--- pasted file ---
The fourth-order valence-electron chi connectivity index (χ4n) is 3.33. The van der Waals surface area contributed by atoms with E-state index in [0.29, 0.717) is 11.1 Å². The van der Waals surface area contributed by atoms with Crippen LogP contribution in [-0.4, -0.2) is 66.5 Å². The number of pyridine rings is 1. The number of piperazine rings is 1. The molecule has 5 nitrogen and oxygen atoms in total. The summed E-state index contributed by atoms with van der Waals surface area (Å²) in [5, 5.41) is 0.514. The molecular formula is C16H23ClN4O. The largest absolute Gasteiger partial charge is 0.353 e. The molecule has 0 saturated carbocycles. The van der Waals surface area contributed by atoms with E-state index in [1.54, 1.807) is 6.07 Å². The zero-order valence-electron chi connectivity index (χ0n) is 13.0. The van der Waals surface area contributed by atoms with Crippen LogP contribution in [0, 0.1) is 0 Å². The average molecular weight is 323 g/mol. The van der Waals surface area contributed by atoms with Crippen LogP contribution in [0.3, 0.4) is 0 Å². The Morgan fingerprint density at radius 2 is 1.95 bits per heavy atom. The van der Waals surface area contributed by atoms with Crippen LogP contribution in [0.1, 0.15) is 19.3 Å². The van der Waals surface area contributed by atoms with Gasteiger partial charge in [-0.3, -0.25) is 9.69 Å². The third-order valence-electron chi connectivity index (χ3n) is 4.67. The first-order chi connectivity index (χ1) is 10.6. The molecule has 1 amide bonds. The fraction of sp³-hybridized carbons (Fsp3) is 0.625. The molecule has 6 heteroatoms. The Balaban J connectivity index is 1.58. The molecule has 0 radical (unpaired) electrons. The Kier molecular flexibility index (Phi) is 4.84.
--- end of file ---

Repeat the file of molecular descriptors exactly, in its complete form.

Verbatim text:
The fourth-order valence-electron chi connectivity index (χ4n) is 3.33. The van der Waals surface area contributed by atoms with E-state index in [0.29, 0.717) is 11.1 Å². The van der Waals surface area contributed by atoms with Crippen LogP contribution in [-0.4, -0.2) is 66.5 Å². The number of pyridine rings is 1. The number of piperazine rings is 1. The molecule has 5 nitrogen and oxygen atoms in total. The summed E-state index contributed by atoms with van der Waals surface area (Å²) in [5, 5.41) is 0.514. The molecular formula is C16H23ClN4O. The largest absolute Gasteiger partial charge is 0.353 e. The molecule has 0 saturated carbocycles. The van der Waals surface area contributed by atoms with E-state index in [1.54, 1.807) is 6.07 Å². The zero-order valence-electron chi connectivity index (χ0n) is 13.0. The van der Waals surface area contributed by atoms with Crippen LogP contribution in [0, 0.1) is 0 Å². The average molecular weight is 323 g/mol. The van der Waals surface area contributed by atoms with Crippen LogP contribution in [0.3, 0.4) is 0 Å². The Morgan fingerprint density at radius 2 is 1.95 bits per heavy atom. The van der Waals surface area contributed by atoms with Crippen LogP contribution in [0.1, 0.15) is 19.3 Å². The van der Waals surface area contributed by atoms with Gasteiger partial charge in [-0.3, -0.25) is 9.69 Å². The third-order valence-electron chi connectivity index (χ3n) is 4.67. The first-order chi connectivity index (χ1) is 10.6. The molecule has 1 amide bonds. The fraction of sp³-hybridized carbons (Fsp3) is 0.625. The molecule has 6 heteroatoms. The Balaban J connectivity index is 1.58. The molecule has 0 radical (unpaired) electrons. The Kier molecular flexibility index (Phi) is 4.84.